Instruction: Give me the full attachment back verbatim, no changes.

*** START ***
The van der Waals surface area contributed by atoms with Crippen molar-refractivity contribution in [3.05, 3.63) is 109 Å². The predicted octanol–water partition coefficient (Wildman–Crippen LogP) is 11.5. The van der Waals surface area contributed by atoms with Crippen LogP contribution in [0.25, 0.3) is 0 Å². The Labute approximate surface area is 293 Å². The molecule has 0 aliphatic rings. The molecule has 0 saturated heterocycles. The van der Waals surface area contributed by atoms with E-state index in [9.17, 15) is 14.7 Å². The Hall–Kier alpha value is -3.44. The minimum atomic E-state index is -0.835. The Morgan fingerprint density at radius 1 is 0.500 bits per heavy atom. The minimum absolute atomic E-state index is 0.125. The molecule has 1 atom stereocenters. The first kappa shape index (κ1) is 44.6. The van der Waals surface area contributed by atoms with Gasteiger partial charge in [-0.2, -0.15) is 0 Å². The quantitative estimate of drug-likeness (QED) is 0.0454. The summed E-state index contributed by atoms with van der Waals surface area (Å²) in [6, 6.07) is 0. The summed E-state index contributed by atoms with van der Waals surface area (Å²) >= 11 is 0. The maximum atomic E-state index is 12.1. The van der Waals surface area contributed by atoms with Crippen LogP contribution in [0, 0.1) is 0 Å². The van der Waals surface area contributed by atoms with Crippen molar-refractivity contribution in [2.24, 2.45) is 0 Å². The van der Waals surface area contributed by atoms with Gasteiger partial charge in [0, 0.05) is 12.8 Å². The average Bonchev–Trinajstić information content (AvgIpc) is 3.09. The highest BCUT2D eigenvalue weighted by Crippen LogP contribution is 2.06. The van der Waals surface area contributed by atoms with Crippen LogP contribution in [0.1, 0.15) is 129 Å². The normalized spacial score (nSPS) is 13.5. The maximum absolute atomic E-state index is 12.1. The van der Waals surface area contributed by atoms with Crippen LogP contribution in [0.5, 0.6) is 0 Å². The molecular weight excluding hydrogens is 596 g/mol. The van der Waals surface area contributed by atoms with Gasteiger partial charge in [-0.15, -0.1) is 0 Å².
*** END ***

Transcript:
The van der Waals surface area contributed by atoms with Crippen molar-refractivity contribution in [3.05, 3.63) is 109 Å². The predicted octanol–water partition coefficient (Wildman–Crippen LogP) is 11.5. The van der Waals surface area contributed by atoms with Crippen LogP contribution in [0.25, 0.3) is 0 Å². The Labute approximate surface area is 293 Å². The molecule has 0 aliphatic rings. The molecule has 0 saturated heterocycles. The van der Waals surface area contributed by atoms with E-state index in [9.17, 15) is 14.7 Å². The Hall–Kier alpha value is -3.44. The minimum atomic E-state index is -0.835. The Morgan fingerprint density at radius 1 is 0.500 bits per heavy atom. The minimum absolute atomic E-state index is 0.125. The molecule has 1 atom stereocenters. The first kappa shape index (κ1) is 44.6. The van der Waals surface area contributed by atoms with Gasteiger partial charge in [-0.2, -0.15) is 0 Å². The quantitative estimate of drug-likeness (QED) is 0.0454. The summed E-state index contributed by atoms with van der Waals surface area (Å²) in [6, 6.07) is 0. The summed E-state index contributed by atoms with van der Waals surface area (Å²) >= 11 is 0. The maximum atomic E-state index is 12.1. The van der Waals surface area contributed by atoms with Crippen LogP contribution in [0, 0.1) is 0 Å². The van der Waals surface area contributed by atoms with Crippen molar-refractivity contribution in [2.24, 2.45) is 0 Å². The van der Waals surface area contributed by atoms with Gasteiger partial charge in [0, 0.05) is 12.8 Å². The average Bonchev–Trinajstić information content (AvgIpc) is 3.09. The highest BCUT2D eigenvalue weighted by Crippen LogP contribution is 2.06. The van der Waals surface area contributed by atoms with Crippen LogP contribution in [0.1, 0.15) is 129 Å². The normalized spacial score (nSPS) is 13.5. The maximum absolute atomic E-state index is 12.1. The van der Waals surface area contributed by atoms with Crippen LogP contribution in [0.5, 0.6) is 0 Å². The molecular weight excluding hydrogens is 596 g/mol. The van der Waals surface area contributed by atoms with Gasteiger partial charge in [-0.15, -0.1) is 0 Å².